Horses, stallions or geldings, are bitted with curb-bits, ridden in rather shorter Turkish or even Eurasian steppe fashion - very similar to the Spanish la gineta - with long spurs and wider stirrups. Ornate horse harness is a must and a long Oriental carpet like shabraque or czaprak (from Turkish language) covers horse's back. The pennon seen here -of the early Serbian hussar - is small, the later hussar has quite a large pennon but soon their pennons would grow up to 2,7 m ( 9 feet) in length... The second rider has a large peacock feathers bunch on top of his shishak but our and Hungarian future hussars will be covered with eagle wings, ostrich feathers, wild animal skins and other wild beast symbolic imagery going back to the ancient Eurasian steppe traditions. Then add tuck ( koncerz, panzersrecher, estock), mace, pair of pistols, war-hammer or war-ax (in the ancient Eurasian steppe tradition going back to the Scyhtians-Saka) and armour, and we will see fully developed winged hussar.


Samik said...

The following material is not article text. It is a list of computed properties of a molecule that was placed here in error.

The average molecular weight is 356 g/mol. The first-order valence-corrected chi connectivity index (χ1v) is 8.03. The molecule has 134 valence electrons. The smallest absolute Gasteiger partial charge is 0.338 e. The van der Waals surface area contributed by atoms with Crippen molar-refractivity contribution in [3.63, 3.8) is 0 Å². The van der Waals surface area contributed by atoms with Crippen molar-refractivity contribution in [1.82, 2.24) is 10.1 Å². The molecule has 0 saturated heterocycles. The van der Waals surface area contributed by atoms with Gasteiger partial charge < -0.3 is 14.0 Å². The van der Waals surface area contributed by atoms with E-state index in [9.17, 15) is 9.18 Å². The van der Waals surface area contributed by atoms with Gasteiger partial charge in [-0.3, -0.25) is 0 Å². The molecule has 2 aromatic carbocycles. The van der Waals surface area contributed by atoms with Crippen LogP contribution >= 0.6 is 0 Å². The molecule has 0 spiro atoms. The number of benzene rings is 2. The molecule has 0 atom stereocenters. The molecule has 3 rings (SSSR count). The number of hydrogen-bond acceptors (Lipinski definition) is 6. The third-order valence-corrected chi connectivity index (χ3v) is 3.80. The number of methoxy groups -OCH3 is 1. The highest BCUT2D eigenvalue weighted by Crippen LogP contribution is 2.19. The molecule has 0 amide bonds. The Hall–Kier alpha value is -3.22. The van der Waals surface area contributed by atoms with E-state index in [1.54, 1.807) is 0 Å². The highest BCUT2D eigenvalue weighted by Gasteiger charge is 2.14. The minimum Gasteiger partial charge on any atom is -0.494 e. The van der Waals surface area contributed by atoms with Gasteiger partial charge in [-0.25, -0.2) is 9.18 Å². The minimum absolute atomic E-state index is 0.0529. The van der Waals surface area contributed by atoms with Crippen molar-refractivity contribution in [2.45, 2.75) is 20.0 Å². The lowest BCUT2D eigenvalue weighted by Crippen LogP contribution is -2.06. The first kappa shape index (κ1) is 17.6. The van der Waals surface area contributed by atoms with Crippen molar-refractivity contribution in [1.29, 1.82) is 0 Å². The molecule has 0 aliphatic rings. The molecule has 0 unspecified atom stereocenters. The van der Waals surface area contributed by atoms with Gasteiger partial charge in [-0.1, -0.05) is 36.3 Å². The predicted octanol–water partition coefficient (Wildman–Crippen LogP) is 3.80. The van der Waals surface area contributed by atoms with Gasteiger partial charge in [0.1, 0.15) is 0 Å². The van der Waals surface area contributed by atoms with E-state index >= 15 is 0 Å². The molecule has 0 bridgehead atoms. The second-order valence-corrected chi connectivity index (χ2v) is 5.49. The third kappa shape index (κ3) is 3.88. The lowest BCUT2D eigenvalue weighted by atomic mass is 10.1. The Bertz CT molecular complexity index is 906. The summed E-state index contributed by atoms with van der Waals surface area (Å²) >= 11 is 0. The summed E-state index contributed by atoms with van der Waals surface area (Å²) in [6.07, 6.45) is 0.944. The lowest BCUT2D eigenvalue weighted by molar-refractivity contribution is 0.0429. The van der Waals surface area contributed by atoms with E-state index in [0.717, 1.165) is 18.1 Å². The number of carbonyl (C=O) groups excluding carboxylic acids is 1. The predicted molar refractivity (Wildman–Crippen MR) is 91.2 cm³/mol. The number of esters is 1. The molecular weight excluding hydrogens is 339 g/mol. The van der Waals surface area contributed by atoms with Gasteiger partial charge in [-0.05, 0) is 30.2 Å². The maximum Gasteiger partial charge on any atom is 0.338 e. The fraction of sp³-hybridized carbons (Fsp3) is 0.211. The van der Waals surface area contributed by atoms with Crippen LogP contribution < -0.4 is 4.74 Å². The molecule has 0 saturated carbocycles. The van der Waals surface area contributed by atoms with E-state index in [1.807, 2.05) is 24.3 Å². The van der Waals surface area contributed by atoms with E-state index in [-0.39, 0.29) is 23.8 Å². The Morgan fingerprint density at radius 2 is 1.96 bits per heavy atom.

Hello Dariusz ,
first and foremost thanks for another intriguing blog post.
I would like to ask what is the story behind those beautiful images (date , author , country of origin+are the hussars on the left hand side Serbs?)and if
there is a chance of seeing them in higher resolution ? Thanks

Dario T. W. said...

hey Samik,
the first image was painted circa 1520 - and can be found in the Austrian Museum in Graz, Austria - it was painted by someone from so called Danube School. I called them Serbian because they do look very similar to the hussars in the Polish painting of the Battle of Orsha AD 1514 (Polish National Museum, Warsaw). The shields especially look like the surviving late XV and early XV centuries early shields, a little different form mid and later 16th century shields.